had neither tasted nor even heard of a sofrito until one year while visiting family in France, my husband and I were invited to the home of Dinah Franco — a Sephardic Jew of Egyptian descent. Sofreír in Spanish means to sauté or “lightly fry,” and in Spanish, Portuguese, Caribbean and Latin American countries, a sofrito is a type of sauce made by cooking a lot of garlic, onions, and spices with various vegetables for a long period of time over low heat, so that it can be used as a base for cooking meat, other vegetables, beans or rice dishes.

The following recipe is one that I recreated after having tasted Dinah’s, which combines nutmeg, ginger, cloves, and turmeric, with a lot of garlic and onions. When I was first developing this dish I focused on getting the right balance of seasonings and ingredients down on paper, and when I later tested my recipe I found that the result was more like a soup than a stew. In this most recent third attempt I used a lot less liquid to braise the meat and cooked it over a lower heat for a longer period of time. The overall result was a thick, rich sauce that took on the flavor of the meat, and more of what a true sofrito should be.

Beef_Sofrito_Step1_blog

STEP 1: Gather and prep your ingredients (3 pounds beef stew pieces, 4 cups onions, parsley, 1 to 2 cups coriander leaves and/or parsley leaves, 4 to 5 tablespoons garlic, spices, 1 to 1 1/2 teaspoons kosher salt, black pepper).

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THE SPICES: 1/4 teaspoon cloves, 1 teaspoon ginger, 2 teaspoons turmeric, and 1/2 teaspoon nutmeg.

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STEP 2: Brown the meat in a large heavy-bottomed pot with a little oil over high heat, then pour into a separate bowl along with all of its liquid.

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STEP 3: Add a few tablespoons of oil to the same pot (no need to wash) and cook onions over medium-high heat until soft and transparent, but not browned. Add the garlic and while stirring, cook for 30 seconds.

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STEP 4: Add the spices, salt, and pepper, mix, and cook over medium heat for about 1 minute.

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STEP 5: Return browned meat and all of its liquid plus about 1 cup cold water to the pot. Add the chopped herbs and mix well. Bring to a boil over high heat, then reduce to a medium-low heat, cover, and simmer for 1 1/2 hours. Uncover and cook an additional 1/2 hour until sauce has reduced and meat is so soft it can be easily cut with a spoon. (Note: If you like, you can scatter a few cups of potato pieces over the top and cook it with the meat for the last 1/2 hour as well.)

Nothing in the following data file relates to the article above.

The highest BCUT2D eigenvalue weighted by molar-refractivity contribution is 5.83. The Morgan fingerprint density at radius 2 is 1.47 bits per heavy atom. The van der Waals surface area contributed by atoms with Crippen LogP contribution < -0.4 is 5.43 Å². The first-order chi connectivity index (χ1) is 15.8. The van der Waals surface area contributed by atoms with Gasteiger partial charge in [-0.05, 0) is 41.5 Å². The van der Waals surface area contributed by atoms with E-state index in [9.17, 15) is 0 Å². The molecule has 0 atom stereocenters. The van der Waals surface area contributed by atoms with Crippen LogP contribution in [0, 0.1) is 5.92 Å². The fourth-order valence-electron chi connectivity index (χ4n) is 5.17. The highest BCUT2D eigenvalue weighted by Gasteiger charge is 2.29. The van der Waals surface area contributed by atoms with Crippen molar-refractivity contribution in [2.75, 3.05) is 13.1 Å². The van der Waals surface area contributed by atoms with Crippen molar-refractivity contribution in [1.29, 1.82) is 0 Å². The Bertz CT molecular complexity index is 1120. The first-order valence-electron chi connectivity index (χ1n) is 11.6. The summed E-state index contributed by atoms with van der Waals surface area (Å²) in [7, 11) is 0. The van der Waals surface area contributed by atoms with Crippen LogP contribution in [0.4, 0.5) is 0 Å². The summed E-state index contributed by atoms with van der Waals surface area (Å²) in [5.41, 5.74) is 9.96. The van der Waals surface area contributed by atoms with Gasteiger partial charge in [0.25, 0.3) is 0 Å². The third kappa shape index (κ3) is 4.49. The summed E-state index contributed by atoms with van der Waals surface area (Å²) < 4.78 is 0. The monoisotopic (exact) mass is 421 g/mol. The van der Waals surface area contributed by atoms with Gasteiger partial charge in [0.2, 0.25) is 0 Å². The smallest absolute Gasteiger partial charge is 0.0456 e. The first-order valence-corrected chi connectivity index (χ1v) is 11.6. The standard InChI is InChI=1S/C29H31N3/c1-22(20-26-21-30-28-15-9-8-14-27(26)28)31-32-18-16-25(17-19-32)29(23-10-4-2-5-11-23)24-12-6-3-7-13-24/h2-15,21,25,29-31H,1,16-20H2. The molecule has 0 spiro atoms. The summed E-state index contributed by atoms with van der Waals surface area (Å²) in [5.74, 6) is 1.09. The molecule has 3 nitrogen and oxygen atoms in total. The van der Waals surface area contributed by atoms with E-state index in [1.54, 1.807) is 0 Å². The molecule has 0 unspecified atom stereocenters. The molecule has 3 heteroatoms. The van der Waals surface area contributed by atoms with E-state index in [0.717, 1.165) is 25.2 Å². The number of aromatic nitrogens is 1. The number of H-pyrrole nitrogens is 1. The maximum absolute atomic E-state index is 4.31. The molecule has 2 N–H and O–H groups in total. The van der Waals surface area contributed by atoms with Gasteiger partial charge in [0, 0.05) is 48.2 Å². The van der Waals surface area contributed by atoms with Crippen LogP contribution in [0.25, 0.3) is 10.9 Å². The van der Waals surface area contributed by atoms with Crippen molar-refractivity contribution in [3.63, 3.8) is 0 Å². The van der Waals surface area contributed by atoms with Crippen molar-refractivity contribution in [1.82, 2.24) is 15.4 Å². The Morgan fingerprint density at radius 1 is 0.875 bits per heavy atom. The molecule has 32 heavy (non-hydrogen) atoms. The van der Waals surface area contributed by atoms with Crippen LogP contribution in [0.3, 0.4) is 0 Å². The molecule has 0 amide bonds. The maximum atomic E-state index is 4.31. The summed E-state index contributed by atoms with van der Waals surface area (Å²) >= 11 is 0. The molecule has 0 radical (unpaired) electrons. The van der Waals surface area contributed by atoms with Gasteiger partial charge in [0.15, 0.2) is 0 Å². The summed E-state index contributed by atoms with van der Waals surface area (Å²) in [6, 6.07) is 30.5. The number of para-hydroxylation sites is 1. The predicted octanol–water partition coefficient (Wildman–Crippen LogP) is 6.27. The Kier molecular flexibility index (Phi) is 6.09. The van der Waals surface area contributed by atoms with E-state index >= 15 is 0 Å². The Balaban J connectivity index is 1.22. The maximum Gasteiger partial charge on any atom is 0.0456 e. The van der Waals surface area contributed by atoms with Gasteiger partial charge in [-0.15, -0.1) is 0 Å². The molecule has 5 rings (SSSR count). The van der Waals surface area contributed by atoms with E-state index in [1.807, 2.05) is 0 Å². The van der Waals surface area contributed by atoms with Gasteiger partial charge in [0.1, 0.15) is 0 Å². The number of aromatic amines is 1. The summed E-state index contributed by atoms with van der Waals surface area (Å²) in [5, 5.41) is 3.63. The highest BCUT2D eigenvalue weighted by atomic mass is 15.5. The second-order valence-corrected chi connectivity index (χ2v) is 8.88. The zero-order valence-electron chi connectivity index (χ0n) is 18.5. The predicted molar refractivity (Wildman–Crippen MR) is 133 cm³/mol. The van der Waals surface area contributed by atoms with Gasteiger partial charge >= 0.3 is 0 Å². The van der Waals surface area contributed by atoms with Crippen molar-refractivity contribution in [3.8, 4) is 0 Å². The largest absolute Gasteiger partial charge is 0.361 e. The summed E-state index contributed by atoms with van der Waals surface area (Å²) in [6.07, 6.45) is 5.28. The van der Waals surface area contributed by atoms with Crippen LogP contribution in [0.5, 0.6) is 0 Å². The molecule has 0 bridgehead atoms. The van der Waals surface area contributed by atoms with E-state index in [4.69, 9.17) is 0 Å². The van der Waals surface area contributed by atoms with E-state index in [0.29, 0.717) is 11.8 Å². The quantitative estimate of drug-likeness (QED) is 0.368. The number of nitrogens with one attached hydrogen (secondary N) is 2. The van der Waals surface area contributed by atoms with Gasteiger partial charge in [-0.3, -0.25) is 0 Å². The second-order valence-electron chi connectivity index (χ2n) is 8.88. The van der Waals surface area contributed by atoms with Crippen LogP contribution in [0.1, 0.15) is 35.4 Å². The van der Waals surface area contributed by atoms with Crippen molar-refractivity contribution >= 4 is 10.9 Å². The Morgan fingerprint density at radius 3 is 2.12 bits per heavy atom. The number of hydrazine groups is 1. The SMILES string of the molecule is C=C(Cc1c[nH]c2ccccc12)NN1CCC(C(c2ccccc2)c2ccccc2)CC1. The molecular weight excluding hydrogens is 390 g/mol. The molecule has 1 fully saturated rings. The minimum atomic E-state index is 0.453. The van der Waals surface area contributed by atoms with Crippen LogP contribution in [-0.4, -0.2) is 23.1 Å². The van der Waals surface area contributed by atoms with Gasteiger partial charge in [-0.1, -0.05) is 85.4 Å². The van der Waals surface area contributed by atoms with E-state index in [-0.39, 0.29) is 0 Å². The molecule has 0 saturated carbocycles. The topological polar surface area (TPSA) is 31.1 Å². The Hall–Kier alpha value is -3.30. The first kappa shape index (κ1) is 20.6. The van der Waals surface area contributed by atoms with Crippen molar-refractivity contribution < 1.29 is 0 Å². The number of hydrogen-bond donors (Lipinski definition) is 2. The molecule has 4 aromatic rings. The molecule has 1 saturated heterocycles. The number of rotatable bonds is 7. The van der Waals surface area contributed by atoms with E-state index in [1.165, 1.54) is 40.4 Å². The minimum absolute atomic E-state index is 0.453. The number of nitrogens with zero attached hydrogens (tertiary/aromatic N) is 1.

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STEP 6: Dinner is served.

 

 

 

 

 

Still Time to Save Your Skins! (Huevos Haminados are coming.)

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AKA: Ouevos Haminados, Uevos Haminados or Güevos Haminadavos.

Two months before Passover, Deanna Marcus starts saving her onion skins (yellow, white, and red), while June Hersh remembers her mother telling the produce man to save them for her in anticipation of the holiday. Huevos means “eggs” in Spanish, and the word Haminados comes from the Hebrew word Cham meaning, “hot.” In the Sephardic world Huevos Haminados (browned whole eggs in the shell) are baked all year round, served alongside such pastries as cheese or potato borekas, or baked in the Shabbat stew known as Chamin/Hamin. When slow-cooked, the onion skins turn the whites of the eggs inside into a beautiful beige color, imparting a delicate caramel flavor. Shade and intensity of the egg’s color inside and out will depend on the quantity of the onion skins and coffee used, the variety of onions, and the length of time they cook (in the Yemenite tradition some add red wine vinegar as well). For Passover, one of the browned eggs is used for the Seder plate, while the rest are served as the first course to the dinner. The bottom line is, if you plan to prepare these delectable treats, you need a ton of onion skins. So start collecting now!

HUEVOS HAMINADOS (Browned Eggs with Onion Skins, Olive Oil & Coffee Grinds)
Yield: Serves 6 (Makes 6 Brown Eggs)

INGREDIENTS:
1 tablespoon coffee grinds
8 to 10 loosely packed cups onion skins (just the outermost thin brown layers)
½ teaspoon salt
2 tablespoons olive oil
4 cups cold water
6 large white eggs

STEPS: